Efficacy of amikacin and ceftazidime in experimental aortic valve endocarditis due to Pseudomonas aeruginosa

A. S. Bayer, D. Norman, K. S. Kim

Research output: Contribution to journalArticlepeer-review


The in vivo efficacies of amikacin, ceftazidime, and their combination were evaluated in experimental aortic valve endocarditis due to Pseudomonas aeruginosa. Eighty catheterized rabbits were infected with a P. aeruginosa strain susceptible to both amikacin and ceftazidime and then received no therapy (controls), amikacin (15 mg/kg per day), ceftazidime (100 mg/kg per day), or amikacin-ceftazidime. Amikacin-ceftazidime significantly lowered vegetation titers of P. aeruginosa at day 7 of therapy versus other regimens (P < 0.0005). However, by day 14 of therapy, vegetation titers in animals receiving amikacin or ceftazidime regimens or both were not different from those of untreated controls; this was associated with in vivo development of amikacin resistance in most infected vegetations (79%), a phenomenon not seen at day 7 of therapy. Amikacin resistance was unstable in vivo, being undetectable in vegetations examined 5 days after treatment with amikacin had been completed. In contrast, ceftazidime resistance (first noted at day 7 of therapy in 12% of vegetations) persisted after termination of treatment with this agent. These in vivo observations on loss of amikacin resistance and persistence of ceftazidime resistance were mirrored during in vitro passage studies of amikacin- or ceftadizime-resistant P. aeruginosa strains isolated from cardiac vegetations. Amikacin resistance was no longer detectable by passage 5 in antibiotic-free media; however, ceftazidime resistance was stable despite 15 such passages. In vivo development of aminoglycoside-β-lactam resistances was associated with poor bacteriologic efficacy in this model.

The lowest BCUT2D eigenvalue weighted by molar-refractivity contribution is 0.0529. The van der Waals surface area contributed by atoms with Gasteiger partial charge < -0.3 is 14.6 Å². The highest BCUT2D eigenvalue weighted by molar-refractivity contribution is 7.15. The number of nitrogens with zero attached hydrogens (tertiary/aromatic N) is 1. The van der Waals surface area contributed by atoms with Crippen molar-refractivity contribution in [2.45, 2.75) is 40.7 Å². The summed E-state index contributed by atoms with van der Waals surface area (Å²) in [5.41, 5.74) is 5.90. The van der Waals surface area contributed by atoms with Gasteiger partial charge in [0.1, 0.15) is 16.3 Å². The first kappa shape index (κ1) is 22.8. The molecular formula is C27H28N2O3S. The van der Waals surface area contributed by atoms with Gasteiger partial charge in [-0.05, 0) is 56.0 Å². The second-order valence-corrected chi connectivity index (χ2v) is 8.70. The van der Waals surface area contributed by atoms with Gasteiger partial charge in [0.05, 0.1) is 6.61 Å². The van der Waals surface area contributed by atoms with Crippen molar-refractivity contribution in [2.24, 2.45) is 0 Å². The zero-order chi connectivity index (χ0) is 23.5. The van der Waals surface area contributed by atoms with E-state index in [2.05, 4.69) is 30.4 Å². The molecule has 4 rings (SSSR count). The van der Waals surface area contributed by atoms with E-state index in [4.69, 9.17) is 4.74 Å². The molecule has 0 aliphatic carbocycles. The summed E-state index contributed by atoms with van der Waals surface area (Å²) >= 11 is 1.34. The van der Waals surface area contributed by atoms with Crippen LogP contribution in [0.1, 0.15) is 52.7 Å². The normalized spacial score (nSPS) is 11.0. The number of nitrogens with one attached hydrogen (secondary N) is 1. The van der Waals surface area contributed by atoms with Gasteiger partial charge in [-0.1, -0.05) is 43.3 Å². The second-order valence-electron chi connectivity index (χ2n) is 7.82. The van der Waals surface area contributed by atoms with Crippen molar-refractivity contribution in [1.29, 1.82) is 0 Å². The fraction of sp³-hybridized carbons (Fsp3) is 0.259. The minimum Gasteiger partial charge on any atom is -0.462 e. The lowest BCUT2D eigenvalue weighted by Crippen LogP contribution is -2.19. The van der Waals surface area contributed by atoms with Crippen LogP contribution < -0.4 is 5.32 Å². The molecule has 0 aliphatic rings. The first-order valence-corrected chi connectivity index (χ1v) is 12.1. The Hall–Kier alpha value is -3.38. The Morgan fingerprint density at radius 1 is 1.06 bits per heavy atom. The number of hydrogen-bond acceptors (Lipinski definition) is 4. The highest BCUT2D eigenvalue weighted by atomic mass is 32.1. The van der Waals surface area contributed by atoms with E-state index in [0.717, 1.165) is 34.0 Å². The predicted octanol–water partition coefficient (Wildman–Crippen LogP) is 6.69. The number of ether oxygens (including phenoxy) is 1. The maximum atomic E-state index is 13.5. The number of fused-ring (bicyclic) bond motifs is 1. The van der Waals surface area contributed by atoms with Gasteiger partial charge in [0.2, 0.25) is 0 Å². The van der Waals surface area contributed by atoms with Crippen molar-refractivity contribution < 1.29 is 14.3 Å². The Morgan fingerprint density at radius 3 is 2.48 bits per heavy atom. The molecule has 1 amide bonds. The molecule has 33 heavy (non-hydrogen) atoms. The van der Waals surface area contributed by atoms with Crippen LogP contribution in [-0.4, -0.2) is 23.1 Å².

Original languageEnglish (US)
Pages (from-to)781-785
Number of pages5
JournalAntimicrobial agents and chemotherapy
Issue number6
StatePublished - 1985
Externally publishedYes

ASJC Scopus subject areas

  • Pharmacology
  • Pharmacology (medical)
  • Infectious Diseases

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